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Saturday, May 12, 2012

Wallsten: Data caps aren’t perfect, but that’s OK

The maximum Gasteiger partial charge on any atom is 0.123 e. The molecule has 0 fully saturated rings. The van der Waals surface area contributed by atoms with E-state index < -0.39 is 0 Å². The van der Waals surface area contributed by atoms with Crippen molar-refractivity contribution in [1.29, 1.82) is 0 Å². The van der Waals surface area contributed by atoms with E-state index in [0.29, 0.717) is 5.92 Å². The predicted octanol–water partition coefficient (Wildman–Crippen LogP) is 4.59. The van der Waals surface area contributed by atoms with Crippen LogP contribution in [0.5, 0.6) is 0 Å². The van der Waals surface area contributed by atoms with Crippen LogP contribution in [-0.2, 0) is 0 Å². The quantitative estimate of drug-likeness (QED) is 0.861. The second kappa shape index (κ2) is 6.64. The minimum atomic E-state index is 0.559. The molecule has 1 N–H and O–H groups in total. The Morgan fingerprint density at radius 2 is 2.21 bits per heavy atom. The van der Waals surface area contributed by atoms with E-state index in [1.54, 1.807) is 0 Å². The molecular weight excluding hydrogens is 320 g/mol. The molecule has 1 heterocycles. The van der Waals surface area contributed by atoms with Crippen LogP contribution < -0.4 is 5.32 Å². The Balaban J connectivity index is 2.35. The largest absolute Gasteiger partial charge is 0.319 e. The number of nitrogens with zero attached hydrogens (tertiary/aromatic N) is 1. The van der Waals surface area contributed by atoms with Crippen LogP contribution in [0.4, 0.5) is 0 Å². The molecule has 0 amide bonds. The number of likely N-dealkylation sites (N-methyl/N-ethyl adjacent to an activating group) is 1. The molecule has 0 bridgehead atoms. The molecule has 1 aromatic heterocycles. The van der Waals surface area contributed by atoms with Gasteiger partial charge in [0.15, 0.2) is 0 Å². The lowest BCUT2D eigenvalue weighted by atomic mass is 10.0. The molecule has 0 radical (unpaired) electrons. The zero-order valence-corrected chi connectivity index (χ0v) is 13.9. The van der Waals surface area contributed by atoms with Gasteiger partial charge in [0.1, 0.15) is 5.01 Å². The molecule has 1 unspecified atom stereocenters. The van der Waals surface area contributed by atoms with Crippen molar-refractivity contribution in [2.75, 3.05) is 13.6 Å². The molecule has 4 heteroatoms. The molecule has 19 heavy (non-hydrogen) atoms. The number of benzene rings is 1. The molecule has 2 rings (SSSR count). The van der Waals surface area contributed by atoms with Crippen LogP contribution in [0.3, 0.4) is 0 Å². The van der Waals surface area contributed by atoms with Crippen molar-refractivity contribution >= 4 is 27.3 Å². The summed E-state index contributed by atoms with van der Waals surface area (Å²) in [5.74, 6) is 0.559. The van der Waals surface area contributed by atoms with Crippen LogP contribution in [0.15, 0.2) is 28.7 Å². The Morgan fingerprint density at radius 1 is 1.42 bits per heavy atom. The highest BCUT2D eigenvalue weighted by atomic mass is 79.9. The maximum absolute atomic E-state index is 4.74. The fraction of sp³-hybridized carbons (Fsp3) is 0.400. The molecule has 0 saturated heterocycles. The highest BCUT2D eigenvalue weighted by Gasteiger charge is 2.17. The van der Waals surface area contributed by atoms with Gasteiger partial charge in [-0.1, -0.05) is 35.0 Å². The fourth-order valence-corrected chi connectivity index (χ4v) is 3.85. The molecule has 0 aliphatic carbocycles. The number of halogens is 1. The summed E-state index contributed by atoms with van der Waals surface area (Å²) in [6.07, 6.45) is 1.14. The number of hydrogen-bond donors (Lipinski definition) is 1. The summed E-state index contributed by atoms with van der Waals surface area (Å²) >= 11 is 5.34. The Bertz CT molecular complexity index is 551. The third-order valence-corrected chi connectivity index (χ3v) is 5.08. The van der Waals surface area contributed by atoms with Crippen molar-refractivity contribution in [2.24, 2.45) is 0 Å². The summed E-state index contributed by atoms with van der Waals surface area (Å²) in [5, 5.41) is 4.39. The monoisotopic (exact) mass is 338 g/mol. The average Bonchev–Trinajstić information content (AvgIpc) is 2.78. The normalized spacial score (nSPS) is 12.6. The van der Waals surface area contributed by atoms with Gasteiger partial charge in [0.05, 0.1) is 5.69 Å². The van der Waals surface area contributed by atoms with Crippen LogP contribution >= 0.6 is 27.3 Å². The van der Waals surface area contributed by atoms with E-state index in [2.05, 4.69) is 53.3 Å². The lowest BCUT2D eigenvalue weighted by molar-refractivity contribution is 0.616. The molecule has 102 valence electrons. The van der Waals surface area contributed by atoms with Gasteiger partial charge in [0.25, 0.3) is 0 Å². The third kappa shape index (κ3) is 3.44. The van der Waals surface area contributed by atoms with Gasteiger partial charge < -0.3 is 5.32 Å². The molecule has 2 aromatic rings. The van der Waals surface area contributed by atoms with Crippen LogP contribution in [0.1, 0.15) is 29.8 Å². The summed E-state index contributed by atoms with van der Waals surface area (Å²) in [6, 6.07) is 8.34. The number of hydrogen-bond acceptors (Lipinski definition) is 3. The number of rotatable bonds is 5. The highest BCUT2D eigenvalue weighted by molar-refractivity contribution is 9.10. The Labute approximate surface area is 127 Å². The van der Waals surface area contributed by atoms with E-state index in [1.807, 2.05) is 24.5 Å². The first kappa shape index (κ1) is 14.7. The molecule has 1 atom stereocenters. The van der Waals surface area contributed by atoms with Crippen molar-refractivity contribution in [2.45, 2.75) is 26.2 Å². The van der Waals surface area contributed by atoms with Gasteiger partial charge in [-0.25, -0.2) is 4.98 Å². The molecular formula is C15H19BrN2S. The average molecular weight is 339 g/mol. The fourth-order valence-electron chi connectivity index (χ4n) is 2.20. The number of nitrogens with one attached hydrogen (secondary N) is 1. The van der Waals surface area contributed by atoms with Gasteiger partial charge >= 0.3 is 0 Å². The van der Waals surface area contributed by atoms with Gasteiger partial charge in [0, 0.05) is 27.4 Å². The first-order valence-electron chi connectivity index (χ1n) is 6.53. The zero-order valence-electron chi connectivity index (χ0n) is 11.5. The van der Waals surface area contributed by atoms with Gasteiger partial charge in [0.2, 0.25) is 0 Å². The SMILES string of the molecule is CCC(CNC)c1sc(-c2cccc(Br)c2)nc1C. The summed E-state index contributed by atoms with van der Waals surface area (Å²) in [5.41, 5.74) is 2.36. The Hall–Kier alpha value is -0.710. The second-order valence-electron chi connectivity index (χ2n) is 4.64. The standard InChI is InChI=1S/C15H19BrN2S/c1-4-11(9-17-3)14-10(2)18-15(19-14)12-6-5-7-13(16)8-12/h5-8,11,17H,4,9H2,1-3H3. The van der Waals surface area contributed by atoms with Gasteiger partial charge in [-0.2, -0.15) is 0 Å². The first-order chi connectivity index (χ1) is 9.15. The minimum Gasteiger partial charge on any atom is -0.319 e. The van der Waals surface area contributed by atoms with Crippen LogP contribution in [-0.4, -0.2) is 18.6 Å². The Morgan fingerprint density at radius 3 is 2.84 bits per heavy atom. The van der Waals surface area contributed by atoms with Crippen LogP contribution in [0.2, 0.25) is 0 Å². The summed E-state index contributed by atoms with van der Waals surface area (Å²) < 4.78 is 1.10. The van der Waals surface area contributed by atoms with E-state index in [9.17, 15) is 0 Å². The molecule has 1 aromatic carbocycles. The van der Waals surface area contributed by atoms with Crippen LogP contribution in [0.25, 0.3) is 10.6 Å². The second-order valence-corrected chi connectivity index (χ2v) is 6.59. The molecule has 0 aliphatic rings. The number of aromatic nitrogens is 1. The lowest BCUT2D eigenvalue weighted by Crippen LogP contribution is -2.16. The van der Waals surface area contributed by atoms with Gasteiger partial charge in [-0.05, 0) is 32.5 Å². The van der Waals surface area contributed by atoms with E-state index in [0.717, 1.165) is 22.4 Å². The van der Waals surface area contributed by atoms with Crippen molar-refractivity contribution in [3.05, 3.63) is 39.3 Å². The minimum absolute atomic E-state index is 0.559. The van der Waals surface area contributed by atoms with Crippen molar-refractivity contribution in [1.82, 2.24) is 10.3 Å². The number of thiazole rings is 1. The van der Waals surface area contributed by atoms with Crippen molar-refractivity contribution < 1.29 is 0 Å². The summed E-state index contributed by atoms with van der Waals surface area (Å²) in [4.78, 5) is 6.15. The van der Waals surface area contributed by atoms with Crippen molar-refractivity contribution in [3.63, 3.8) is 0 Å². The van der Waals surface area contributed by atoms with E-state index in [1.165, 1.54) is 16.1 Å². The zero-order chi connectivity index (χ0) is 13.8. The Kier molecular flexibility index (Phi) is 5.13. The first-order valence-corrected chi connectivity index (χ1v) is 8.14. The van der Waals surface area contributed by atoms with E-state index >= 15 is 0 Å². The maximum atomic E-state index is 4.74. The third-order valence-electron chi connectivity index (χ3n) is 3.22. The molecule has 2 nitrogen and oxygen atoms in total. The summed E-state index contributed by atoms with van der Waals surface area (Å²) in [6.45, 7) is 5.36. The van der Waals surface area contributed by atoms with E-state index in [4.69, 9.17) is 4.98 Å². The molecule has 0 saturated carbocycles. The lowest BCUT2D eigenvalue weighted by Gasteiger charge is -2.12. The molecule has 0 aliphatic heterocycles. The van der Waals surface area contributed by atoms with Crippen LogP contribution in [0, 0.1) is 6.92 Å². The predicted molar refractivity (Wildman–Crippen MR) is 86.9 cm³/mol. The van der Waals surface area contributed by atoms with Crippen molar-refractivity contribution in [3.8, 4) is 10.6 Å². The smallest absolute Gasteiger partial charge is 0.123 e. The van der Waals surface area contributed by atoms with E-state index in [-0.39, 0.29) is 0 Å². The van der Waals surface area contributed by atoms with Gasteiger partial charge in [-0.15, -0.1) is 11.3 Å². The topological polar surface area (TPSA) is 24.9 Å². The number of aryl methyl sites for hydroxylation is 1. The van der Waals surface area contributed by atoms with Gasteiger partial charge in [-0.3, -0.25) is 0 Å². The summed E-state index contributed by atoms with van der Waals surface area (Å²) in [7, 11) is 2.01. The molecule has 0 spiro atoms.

Opinion: Data caps aren’t perfect, but that’s OK | Ars Technica: "just because price discrimination can be good for consumers does not mean that it always is good for consumers. Any price discrimination requires some degree of market power, but firms with sufficient market power can use price discrimination to segment markets in ways that leave consumers worse off. For example, a firm may be able to set prices in ways that increase profits but not output if switching costs are too high, entry too difficult, or pricing models unfairly benefit the firm’s downstream products at the expense of a competitor. It is not possible to conclude based on theory or conjecture alone whether a given pricing scheme, including those involving data caps, will ultimately harm or benefit consumers overall, but the test for determining the net effect of pricing schemes is, in principle, simple: do they increase output?" No prizes for guessing that measurement will be different in different regions of the world -  so that mobile broadband will be accepted as a substitute for fixed in the US (I know, I know, they are terrible substitutes as Noam and Economides have pointed out, but US antitrust is irrationally skewed towards incumbents), while in the UK consumers know that DSL-based broadband is no substitute for fibre-based cable...yet cable is still considered untouchable by regulators (except in Denmark) - 'via Blog this'

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